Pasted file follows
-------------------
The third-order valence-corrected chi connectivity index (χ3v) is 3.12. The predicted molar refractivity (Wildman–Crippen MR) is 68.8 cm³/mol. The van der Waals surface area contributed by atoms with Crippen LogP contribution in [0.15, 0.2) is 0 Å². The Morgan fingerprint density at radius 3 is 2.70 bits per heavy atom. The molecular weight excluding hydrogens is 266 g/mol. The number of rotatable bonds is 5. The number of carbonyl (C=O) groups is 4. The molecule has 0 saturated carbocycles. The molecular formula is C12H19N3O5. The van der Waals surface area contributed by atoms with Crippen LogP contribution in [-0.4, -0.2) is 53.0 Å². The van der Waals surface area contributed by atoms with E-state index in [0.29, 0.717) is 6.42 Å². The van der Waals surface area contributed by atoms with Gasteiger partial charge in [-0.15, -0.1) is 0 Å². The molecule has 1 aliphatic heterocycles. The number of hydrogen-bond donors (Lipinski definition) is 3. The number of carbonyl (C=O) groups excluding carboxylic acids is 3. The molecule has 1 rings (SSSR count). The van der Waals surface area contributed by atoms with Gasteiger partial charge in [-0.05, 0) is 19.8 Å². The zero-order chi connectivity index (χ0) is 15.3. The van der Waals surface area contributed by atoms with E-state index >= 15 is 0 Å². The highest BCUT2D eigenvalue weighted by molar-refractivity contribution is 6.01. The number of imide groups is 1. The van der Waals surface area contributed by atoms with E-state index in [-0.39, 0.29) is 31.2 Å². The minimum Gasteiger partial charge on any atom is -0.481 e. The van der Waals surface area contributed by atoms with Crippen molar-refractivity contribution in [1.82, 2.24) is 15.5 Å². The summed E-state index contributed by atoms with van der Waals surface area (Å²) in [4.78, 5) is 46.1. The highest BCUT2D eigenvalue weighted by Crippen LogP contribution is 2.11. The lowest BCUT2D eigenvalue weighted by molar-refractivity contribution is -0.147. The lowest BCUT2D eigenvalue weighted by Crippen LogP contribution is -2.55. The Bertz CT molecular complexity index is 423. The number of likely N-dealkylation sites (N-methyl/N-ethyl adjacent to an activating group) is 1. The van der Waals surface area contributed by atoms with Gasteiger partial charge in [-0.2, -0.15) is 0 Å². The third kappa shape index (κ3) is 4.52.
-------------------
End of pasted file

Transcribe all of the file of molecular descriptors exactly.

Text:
The third-order valence-corrected chi connectivity index (χ3v) is 3.12. The predicted molar refractivity (Wildman–Crippen MR) is 68.8 cm³/mol. The van der Waals surface area contributed by atoms with Crippen LogP contribution in [0.15, 0.2) is 0 Å². The Morgan fingerprint density at radius 3 is 2.70 bits per heavy atom. The molecular weight excluding hydrogens is 266 g/mol. The number of rotatable bonds is 5. The number of carbonyl (C=O) groups is 4. The molecule has 0 saturated carbocycles. The molecular formula is C12H19N3O5. The van der Waals surface area contributed by atoms with Crippen LogP contribution in [-0.4, -0.2) is 53.0 Å². The van der Waals surface area contributed by atoms with E-state index in [0.29, 0.717) is 6.42 Å². The van der Waals surface area contributed by atoms with Gasteiger partial charge in [-0.15, -0.1) is 0 Å². The molecule has 1 aliphatic heterocycles. The number of hydrogen-bond donors (Lipinski definition) is 3. The number of carbonyl (C=O) groups excluding carboxylic acids is 3. The molecule has 1 rings (SSSR count). The van der Waals surface area contributed by atoms with Gasteiger partial charge in [-0.05, 0) is 19.8 Å². The zero-order chi connectivity index (χ0) is 15.3. The van der Waals surface area contributed by atoms with E-state index >= 15 is 0 Å². The highest BCUT2D eigenvalue weighted by molar-refractivity contribution is 6.01. The number of imide groups is 1. The van der Waals surface area contributed by atoms with E-state index in [-0.39, 0.29) is 31.2 Å². The minimum Gasteiger partial charge on any atom is -0.481 e. The van der Waals surface area contributed by atoms with Crippen molar-refractivity contribution in [1.82, 2.24) is 15.5 Å². The summed E-state index contributed by atoms with van der Waals surface area (Å²) in [4.78, 5) is 46.1. The highest BCUT2D eigenvalue weighted by Crippen LogP contribution is 2.11. The lowest BCUT2D eigenvalue weighted by molar-refractivity contribution is -0.147. The lowest BCUT2D eigenvalue weighted by Crippen LogP contribution is -2.55. The Bertz CT molecular complexity index is 423. The number of likely N-dealkylation sites (N-methyl/N-ethyl adjacent to an activating group) is 1. The van der Waals surface area contributed by atoms with Gasteiger partial charge in [-0.2, -0.15) is 0 Å². The third kappa shape index (κ3) is 4.52.